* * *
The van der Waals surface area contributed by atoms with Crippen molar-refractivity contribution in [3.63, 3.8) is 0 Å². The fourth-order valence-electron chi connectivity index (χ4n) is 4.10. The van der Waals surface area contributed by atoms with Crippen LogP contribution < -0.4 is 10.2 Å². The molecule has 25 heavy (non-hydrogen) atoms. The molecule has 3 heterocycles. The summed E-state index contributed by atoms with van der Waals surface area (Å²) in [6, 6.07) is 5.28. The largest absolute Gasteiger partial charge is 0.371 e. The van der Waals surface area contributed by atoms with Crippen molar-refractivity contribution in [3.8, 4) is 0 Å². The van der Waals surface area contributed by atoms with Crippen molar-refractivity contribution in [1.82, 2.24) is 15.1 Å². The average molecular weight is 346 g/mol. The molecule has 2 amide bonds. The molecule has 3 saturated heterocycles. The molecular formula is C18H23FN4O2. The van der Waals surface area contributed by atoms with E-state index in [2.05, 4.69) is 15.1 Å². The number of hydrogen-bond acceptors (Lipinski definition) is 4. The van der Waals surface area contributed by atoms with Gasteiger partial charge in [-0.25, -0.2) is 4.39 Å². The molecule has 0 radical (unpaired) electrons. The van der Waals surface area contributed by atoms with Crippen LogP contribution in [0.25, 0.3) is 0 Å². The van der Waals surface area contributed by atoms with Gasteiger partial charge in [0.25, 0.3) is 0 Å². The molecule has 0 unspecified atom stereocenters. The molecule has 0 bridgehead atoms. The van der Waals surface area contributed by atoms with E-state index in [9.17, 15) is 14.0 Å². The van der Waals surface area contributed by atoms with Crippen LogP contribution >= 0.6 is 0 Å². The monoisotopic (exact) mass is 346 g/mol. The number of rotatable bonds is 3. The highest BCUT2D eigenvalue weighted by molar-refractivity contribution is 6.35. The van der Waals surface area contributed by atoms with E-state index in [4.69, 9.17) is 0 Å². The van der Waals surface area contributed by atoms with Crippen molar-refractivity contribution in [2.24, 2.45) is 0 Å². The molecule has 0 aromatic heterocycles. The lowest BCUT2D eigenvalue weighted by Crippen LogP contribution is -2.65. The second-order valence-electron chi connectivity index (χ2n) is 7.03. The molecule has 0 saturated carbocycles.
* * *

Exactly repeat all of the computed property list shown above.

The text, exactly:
The van der Waals surface area contributed by atoms with Crippen molar-refractivity contribution in [3.63, 3.8) is 0 Å². The fourth-order valence-electron chi connectivity index (χ4n) is 4.10. The van der Waals surface area contributed by atoms with Crippen LogP contribution < -0.4 is 10.2 Å². The molecule has 25 heavy (non-hydrogen) atoms. The molecule has 3 heterocycles. The summed E-state index contributed by atoms with van der Waals surface area (Å²) in [6, 6.07) is 5.28. The largest absolute Gasteiger partial charge is 0.371 e. The van der Waals surface area contributed by atoms with Crippen molar-refractivity contribution in [3.8, 4) is 0 Å². The van der Waals surface area contributed by atoms with Crippen molar-refractivity contribution in [1.82, 2.24) is 15.1 Å². The average molecular weight is 346 g/mol. The molecule has 2 amide bonds. The molecule has 3 saturated heterocycles. The molecular formula is C18H23FN4O2. The van der Waals surface area contributed by atoms with E-state index in [2.05, 4.69) is 15.1 Å². The number of hydrogen-bond acceptors (Lipinski definition) is 4. The van der Waals surface area contributed by atoms with Gasteiger partial charge in [-0.25, -0.2) is 4.39 Å². The molecule has 0 radical (unpaired) electrons. The van der Waals surface area contributed by atoms with Crippen LogP contribution in [0.25, 0.3) is 0 Å². The van der Waals surface area contributed by atoms with Gasteiger partial charge in [0.25, 0.3) is 0 Å². The molecule has 0 unspecified atom stereocenters. The molecule has 0 bridgehead atoms. The van der Waals surface area contributed by atoms with E-state index in [9.17, 15) is 14.0 Å². The van der Waals surface area contributed by atoms with Crippen LogP contribution >= 0.6 is 0 Å². The monoisotopic (exact) mass is 346 g/mol. The number of rotatable bonds is 3. The highest BCUT2D eigenvalue weighted by molar-refractivity contribution is 6.35. The van der Waals surface area contributed by atoms with E-state index in [4.69, 9.17) is 0 Å². The van der Waals surface area contributed by atoms with Crippen molar-refractivity contribution in [2.24, 2.45) is 0 Å². The molecule has 0 aromatic heterocycles. The lowest BCUT2D eigenvalue weighted by Crippen LogP contribution is -2.65. The second-order valence-electron chi connectivity index (χ2n) is 7.03. The molecule has 0 saturated carbocycles.